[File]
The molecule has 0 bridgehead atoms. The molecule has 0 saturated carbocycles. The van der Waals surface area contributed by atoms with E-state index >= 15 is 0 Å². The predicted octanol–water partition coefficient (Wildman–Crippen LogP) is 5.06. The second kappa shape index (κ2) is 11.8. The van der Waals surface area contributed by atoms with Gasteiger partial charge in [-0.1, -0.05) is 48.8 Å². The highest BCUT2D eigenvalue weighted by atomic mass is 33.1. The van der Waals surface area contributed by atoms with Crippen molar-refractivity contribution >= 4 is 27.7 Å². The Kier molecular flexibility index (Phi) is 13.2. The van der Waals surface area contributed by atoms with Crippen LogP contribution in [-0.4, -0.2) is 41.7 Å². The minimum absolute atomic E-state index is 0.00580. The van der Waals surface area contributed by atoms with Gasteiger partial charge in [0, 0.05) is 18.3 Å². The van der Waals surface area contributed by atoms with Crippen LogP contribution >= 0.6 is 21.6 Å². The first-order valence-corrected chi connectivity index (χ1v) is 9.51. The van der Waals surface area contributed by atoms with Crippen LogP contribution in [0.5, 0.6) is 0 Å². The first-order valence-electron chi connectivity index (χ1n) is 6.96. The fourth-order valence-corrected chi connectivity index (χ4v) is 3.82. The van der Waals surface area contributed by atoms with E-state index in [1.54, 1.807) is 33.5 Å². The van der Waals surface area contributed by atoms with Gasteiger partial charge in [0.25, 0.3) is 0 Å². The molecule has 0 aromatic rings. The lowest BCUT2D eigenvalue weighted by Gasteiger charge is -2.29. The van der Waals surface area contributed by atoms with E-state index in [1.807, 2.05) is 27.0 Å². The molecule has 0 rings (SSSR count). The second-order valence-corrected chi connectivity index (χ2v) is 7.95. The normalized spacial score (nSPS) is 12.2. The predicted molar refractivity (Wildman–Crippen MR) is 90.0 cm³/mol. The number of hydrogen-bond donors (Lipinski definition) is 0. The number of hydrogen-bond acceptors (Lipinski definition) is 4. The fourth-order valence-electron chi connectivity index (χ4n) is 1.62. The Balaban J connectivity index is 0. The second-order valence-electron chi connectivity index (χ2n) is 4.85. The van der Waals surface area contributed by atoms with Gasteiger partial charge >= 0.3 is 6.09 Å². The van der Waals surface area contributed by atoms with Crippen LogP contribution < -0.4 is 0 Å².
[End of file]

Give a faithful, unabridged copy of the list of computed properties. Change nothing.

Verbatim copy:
The molecule has 0 bridgehead atoms. The molecule has 0 saturated carbocycles. The van der Waals surface area contributed by atoms with E-state index >= 15 is 0 Å². The predicted octanol–water partition coefficient (Wildman–Crippen LogP) is 5.06. The second kappa shape index (κ2) is 11.8. The van der Waals surface area contributed by atoms with Gasteiger partial charge in [-0.1, -0.05) is 48.8 Å². The highest BCUT2D eigenvalue weighted by atomic mass is 33.1. The van der Waals surface area contributed by atoms with Crippen molar-refractivity contribution >= 4 is 27.7 Å². The Kier molecular flexibility index (Phi) is 13.2. The van der Waals surface area contributed by atoms with Crippen LogP contribution in [-0.4, -0.2) is 41.7 Å². The minimum absolute atomic E-state index is 0.00580. The van der Waals surface area contributed by atoms with Gasteiger partial charge in [0, 0.05) is 18.3 Å². The van der Waals surface area contributed by atoms with Crippen LogP contribution >= 0.6 is 21.6 Å². The first-order valence-corrected chi connectivity index (χ1v) is 9.51. The van der Waals surface area contributed by atoms with Crippen LogP contribution in [0.5, 0.6) is 0 Å². The first-order valence-electron chi connectivity index (χ1n) is 6.96. The fourth-order valence-corrected chi connectivity index (χ4v) is 3.82. The van der Waals surface area contributed by atoms with E-state index in [1.54, 1.807) is 33.5 Å². The van der Waals surface area contributed by atoms with Gasteiger partial charge in [0.25, 0.3) is 0 Å². The molecule has 0 aromatic rings. The lowest BCUT2D eigenvalue weighted by Gasteiger charge is -2.29. The van der Waals surface area contributed by atoms with E-state index in [1.807, 2.05) is 27.0 Å². The molecule has 0 rings (SSSR count). The second-order valence-corrected chi connectivity index (χ2v) is 7.95. The normalized spacial score (nSPS) is 12.2. The predicted molar refractivity (Wildman–Crippen MR) is 90.0 cm³/mol. The number of hydrogen-bond donors (Lipinski definition) is 0. The number of hydrogen-bond acceptors (Lipinski definition) is 4. The fourth-order valence-electron chi connectivity index (χ4n) is 1.62. The Balaban J connectivity index is 0. The second-order valence-electron chi connectivity index (χ2n) is 4.85. The van der Waals surface area contributed by atoms with Gasteiger partial charge >= 0.3 is 6.09 Å². The van der Waals surface area contributed by atoms with Crippen LogP contribution < -0.4 is 0 Å².